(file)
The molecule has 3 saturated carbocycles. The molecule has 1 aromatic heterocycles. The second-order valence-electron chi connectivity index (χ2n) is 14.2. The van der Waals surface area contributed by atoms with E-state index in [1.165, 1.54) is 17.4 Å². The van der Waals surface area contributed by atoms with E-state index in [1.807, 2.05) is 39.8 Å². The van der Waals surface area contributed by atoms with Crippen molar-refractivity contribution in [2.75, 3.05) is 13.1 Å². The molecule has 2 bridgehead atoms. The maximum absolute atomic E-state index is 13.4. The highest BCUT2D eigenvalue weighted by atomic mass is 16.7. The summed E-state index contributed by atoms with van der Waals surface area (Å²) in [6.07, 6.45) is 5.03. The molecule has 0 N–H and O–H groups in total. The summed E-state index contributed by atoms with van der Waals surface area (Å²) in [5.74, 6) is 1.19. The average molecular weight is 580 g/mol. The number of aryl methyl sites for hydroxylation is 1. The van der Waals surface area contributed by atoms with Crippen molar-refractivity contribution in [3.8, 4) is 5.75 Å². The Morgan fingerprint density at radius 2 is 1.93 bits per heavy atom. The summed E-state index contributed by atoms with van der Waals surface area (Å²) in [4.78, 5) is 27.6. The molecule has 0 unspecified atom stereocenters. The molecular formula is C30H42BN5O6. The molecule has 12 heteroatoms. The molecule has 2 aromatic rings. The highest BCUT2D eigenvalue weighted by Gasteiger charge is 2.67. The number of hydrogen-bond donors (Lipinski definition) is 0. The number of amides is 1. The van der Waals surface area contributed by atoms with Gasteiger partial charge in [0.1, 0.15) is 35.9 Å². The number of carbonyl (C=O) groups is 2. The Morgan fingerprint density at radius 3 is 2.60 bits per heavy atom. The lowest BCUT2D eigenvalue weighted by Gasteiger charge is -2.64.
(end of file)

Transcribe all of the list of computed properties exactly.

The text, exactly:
The molecule has 3 saturated carbocycles. The molecule has 1 aromatic heterocycles. The second-order valence-electron chi connectivity index (χ2n) is 14.2. The van der Waals surface area contributed by atoms with E-state index in [1.165, 1.54) is 17.4 Å². The van der Waals surface area contributed by atoms with E-state index in [1.807, 2.05) is 39.8 Å². The van der Waals surface area contributed by atoms with Crippen molar-refractivity contribution in [2.75, 3.05) is 13.1 Å². The molecule has 2 bridgehead atoms. The maximum absolute atomic E-state index is 13.4. The highest BCUT2D eigenvalue weighted by atomic mass is 16.7. The summed E-state index contributed by atoms with van der Waals surface area (Å²) in [6.07, 6.45) is 5.03. The molecule has 0 N–H and O–H groups in total. The summed E-state index contributed by atoms with van der Waals surface area (Å²) in [5.74, 6) is 1.19. The average molecular weight is 580 g/mol. The number of aryl methyl sites for hydroxylation is 1. The van der Waals surface area contributed by atoms with Crippen molar-refractivity contribution in [3.8, 4) is 5.75 Å². The Morgan fingerprint density at radius 2 is 1.93 bits per heavy atom. The summed E-state index contributed by atoms with van der Waals surface area (Å²) in [4.78, 5) is 27.6. The molecule has 0 unspecified atom stereocenters. The molecular formula is C30H42BN5O6. The molecule has 12 heteroatoms. The molecule has 2 aromatic rings. The highest BCUT2D eigenvalue weighted by Gasteiger charge is 2.67. The number of hydrogen-bond donors (Lipinski definition) is 0. The number of amides is 1. The van der Waals surface area contributed by atoms with Gasteiger partial charge in [0.1, 0.15) is 35.9 Å². The number of carbonyl (C=O) groups is 2. The Morgan fingerprint density at radius 3 is 2.60 bits per heavy atom. The lowest BCUT2D eigenvalue weighted by Gasteiger charge is -2.64.